7) And How'd Those SuperPACs Work Out For You? Six billion dollars were shoveled down the bottomless maw of the Media Beast, to no noticeable effect. The people who expected Mitt Romney to surf a tsunami of SuperPAC cash to the White House have been bitterly disappointed. The Air Game has squared off against the Ground Game, and lost decisively. Now, it may not always work that way, but at the end of the day it's the ballots at the polling place that count. Ads won't get those feet to the booth. The good word of someone you know and trust will. It'll be interesting to see how politicians react, once they digest how utterly useless SuperPACs seemed to be this time around.

8) The People Have Spoken! But what the roaring purple Hell have they said? They re-elected a Democrat to the White House. They also re-elected a Democratic majority to the Senate ... but returned a Republican majority to the House. I think John Boehner might have been right this afternoon, when he basically said that the American people expect them to hug it out and make this $&!@ work. If they wanted Obama to drive on with full force, they'd have given him a majority with which to do it, which they didn't. But, by returning him to the Presidency, they've basically said that they want to keep the Affordable Care Act in place. And they've said that they trust his vision better than Romney's, but they don't want him going crazy with it. Eh, it ain't the worst of results. And, they've also approved same-sex marriage in several states, and a major liberalization of drug laws in a few others. Like I said, I'm really not sure what to make of all this. TNC has a round-up, and I kind of agree with his assessment. The templates are shifting, and I don't entirely know what that means. It'll be interesting to find out.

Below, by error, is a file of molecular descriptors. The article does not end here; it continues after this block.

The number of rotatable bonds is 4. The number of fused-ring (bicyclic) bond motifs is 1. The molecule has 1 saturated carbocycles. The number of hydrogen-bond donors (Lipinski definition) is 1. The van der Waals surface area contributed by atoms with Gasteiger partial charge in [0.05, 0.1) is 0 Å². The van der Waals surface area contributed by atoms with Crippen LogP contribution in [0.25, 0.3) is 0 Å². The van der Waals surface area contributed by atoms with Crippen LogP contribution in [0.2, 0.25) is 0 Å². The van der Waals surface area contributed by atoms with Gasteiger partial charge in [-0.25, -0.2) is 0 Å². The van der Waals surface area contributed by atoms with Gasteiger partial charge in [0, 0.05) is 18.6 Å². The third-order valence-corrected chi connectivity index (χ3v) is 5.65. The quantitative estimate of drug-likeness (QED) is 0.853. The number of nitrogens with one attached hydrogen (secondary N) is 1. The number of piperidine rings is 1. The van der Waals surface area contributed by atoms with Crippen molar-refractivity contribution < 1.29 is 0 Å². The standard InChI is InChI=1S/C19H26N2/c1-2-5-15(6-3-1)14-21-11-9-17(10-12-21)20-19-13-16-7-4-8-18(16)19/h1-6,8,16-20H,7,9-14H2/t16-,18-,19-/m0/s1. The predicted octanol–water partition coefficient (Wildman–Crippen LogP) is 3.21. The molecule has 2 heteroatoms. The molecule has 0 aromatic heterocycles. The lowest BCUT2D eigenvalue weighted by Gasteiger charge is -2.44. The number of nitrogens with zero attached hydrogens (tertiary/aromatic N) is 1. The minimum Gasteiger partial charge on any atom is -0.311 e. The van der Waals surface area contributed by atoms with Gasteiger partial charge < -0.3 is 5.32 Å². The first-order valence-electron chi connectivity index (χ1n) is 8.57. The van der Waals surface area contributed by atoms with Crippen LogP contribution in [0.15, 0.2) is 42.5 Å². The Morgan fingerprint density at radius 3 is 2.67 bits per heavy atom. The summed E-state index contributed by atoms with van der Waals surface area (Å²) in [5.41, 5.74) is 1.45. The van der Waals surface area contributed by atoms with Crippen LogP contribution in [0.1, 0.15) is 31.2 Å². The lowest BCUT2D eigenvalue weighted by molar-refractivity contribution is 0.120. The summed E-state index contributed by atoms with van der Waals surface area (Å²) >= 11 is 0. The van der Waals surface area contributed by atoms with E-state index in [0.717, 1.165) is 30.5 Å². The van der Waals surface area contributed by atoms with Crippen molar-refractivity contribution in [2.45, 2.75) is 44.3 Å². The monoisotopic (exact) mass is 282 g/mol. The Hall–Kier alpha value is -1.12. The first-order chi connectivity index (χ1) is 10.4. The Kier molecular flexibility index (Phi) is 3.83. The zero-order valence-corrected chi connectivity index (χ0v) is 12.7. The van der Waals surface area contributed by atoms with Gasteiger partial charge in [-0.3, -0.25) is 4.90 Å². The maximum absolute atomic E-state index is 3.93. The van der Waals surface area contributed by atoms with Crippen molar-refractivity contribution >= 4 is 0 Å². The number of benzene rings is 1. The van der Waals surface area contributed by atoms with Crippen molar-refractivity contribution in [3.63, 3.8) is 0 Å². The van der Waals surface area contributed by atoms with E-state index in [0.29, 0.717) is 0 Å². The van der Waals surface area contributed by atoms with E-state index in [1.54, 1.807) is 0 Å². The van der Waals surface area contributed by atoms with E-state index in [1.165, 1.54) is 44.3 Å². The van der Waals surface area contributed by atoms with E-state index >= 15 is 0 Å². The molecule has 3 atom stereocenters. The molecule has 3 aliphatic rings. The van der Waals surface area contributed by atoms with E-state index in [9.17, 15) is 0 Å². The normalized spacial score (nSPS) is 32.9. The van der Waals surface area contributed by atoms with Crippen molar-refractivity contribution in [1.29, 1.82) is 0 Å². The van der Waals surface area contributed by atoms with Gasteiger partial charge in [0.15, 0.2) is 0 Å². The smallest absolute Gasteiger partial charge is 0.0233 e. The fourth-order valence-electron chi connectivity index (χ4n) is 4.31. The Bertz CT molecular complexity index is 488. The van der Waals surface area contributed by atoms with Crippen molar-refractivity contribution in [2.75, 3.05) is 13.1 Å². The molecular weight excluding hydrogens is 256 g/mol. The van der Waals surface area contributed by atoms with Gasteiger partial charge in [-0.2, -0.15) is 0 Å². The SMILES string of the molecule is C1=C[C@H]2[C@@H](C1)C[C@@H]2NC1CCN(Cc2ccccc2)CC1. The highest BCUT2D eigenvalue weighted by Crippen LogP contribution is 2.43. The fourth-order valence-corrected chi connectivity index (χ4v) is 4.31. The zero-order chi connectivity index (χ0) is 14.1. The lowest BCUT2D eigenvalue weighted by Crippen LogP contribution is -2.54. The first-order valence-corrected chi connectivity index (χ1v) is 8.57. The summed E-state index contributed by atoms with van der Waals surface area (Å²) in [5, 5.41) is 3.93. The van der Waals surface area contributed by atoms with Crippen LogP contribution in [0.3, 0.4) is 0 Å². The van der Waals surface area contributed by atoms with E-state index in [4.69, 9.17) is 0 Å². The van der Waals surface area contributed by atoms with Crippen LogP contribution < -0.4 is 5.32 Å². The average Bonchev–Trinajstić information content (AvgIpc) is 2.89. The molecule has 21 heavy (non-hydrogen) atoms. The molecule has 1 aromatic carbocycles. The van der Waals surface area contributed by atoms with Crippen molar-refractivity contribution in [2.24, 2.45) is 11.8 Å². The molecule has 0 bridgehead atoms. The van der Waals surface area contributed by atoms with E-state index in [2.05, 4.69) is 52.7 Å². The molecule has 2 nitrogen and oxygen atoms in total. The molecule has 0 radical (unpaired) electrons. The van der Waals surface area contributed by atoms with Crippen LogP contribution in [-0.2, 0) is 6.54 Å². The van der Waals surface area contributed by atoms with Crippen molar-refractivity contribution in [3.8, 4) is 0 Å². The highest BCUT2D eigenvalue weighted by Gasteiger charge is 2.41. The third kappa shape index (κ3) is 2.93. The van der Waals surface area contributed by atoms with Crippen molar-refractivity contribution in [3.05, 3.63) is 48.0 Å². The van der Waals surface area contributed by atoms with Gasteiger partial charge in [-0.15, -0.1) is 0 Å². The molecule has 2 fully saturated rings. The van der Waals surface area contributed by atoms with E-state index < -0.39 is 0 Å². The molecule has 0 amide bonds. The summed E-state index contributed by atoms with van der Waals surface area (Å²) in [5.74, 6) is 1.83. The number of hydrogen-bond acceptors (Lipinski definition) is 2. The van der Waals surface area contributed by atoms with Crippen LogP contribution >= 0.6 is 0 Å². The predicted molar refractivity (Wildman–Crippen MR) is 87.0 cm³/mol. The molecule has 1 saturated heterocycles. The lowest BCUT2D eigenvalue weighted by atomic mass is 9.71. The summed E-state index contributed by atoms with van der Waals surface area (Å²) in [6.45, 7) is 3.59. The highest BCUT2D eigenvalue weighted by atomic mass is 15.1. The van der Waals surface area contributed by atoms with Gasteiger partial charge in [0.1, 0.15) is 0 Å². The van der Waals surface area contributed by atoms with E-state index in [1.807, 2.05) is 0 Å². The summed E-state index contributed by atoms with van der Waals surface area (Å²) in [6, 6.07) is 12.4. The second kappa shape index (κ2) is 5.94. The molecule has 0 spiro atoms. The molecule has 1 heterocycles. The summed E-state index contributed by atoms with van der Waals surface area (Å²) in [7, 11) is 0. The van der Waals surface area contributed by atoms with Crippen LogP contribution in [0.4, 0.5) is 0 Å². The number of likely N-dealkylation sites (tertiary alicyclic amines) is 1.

9) Best Live-Blog Line Ever: Speaking of TNC, he had a beaut -- "9:55 To crush your enemies, see them driven before you, and hear the lamentations of their bloggers..."